Michigan State University College of Human Medicine
Community service has been a central tenant for the Michigan State University (MSU) College of Human Medicine since its founding in 1964 as one of the nation’s first community-based medical schools. Today, the college partners with communities across Michigan in ways that are responsive to the needs of each community to improve population health, educate future physicians, and pursue novel research.
One such partnership is with the city of Flint, one of the college’s original clinical sites and home to its public health–focused initiatives. To support this work, MSU College of Human Medicine created the Flint Public Health Research Advisory Committee, composed of representatives from the university, area hospitals, community stakeholders, and government. After identifying three areas of focus for community-based research—healthy behaviors, chronic diseases, and behavioral health—the group helped recruit top public health researchers to work in Flint on those issues.
These community partnerships were critical in the collaboration with Flint to expose and address the recent water crisis. Following Flint’s 2014 switch to a new water source, a Flint-based MSU College of Human Medicine research team found that children’s blood lead levels had nearly doubled. After publishing the startling study in a national journal, researchers convinced the state to adopt a safer water source for Flint. However, MSU researchers and practitioners knew that two years with a highly corrosive water source could have long-lasting health consequences.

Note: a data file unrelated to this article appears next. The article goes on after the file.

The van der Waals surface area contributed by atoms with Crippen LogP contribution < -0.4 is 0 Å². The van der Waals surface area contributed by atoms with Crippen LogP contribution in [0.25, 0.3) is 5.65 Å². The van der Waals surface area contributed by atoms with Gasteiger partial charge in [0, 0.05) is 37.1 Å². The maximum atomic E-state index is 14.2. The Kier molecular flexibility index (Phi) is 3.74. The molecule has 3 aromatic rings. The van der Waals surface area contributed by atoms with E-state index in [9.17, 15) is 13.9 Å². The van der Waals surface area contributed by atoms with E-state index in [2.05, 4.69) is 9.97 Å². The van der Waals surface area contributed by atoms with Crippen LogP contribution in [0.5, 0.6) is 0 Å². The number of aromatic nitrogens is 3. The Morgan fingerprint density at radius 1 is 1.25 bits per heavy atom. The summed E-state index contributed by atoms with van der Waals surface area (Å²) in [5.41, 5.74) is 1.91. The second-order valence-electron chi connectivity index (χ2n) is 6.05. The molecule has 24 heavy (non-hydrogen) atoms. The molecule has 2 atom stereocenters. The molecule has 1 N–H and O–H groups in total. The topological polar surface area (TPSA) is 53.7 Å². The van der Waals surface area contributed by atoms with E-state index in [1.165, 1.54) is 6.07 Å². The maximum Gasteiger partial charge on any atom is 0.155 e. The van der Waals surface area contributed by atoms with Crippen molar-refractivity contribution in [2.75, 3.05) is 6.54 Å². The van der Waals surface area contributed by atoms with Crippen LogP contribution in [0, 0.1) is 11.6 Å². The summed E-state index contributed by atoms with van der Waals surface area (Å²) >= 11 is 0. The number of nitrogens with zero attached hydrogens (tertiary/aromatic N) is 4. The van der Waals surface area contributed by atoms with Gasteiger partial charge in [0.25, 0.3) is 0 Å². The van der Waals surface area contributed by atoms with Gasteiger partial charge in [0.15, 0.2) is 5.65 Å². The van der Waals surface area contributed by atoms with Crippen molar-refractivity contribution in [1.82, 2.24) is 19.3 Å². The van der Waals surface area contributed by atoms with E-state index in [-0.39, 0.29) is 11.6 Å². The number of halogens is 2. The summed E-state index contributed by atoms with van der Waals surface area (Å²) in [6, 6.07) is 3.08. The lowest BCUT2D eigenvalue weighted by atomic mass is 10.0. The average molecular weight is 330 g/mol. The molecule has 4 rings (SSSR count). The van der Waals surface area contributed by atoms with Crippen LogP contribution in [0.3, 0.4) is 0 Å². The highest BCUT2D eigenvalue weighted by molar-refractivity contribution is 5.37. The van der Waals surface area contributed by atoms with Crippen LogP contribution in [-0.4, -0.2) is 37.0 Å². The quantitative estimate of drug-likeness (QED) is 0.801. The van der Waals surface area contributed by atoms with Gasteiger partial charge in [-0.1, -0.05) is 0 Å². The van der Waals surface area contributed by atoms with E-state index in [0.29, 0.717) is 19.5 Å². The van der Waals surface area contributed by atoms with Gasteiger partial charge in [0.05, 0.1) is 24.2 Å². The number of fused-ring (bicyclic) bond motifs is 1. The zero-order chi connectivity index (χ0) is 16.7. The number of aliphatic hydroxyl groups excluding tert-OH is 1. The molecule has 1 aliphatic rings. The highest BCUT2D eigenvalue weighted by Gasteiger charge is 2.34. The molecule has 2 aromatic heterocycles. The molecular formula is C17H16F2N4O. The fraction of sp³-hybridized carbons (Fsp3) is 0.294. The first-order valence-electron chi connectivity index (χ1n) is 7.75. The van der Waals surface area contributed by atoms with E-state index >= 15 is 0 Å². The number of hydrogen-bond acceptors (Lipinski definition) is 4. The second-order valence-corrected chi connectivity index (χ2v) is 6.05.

To mitigate the effects of lead exposure and develop long-term solutions for Flint’s children, MSU and Hurley Children’s Hospital launched a Pediatric Public Health Initiative (PPHI) with three focuses of intervention for the children of Flint: improved nutrition, expanded educational opportunities, and targeted medical care. The PPHI involves several other MSU colleges and includes the county health department and the Michigan Department of Health and Human Services.
These collaborative Flint partnerships are indicative of the distinct approach at the College of Human Medicine for supporting diverse communities across Michigan. Its Rural Physician Program, for example, introduces medical students to the rewards and challenges of rural practice in Michigan’s Upper Peninsula. The immersive, firsthand experience has significantly increased the number of doctors practicing in the region and is a national model for other programs seeking to enhance a rural workforce.
To coordinate these multiple engagement programs, the medical school’s assistant deans and administrators across its seven campuses meet regularly to ensure comparable community education experiences for students statewide. At all sites, learners are introduced to community-partnered work early in medical school through structured activities in the first two years, including 40 hours of required community service.
For decades, the MSU College of Human Medicine has partnered with communities across Michigan to advance the health of the state and beyond. Even in the face of major obstacles, such unity can result in triumph, as the MSU College of Human Medicine and its partners proved in solving the Flint water crisis.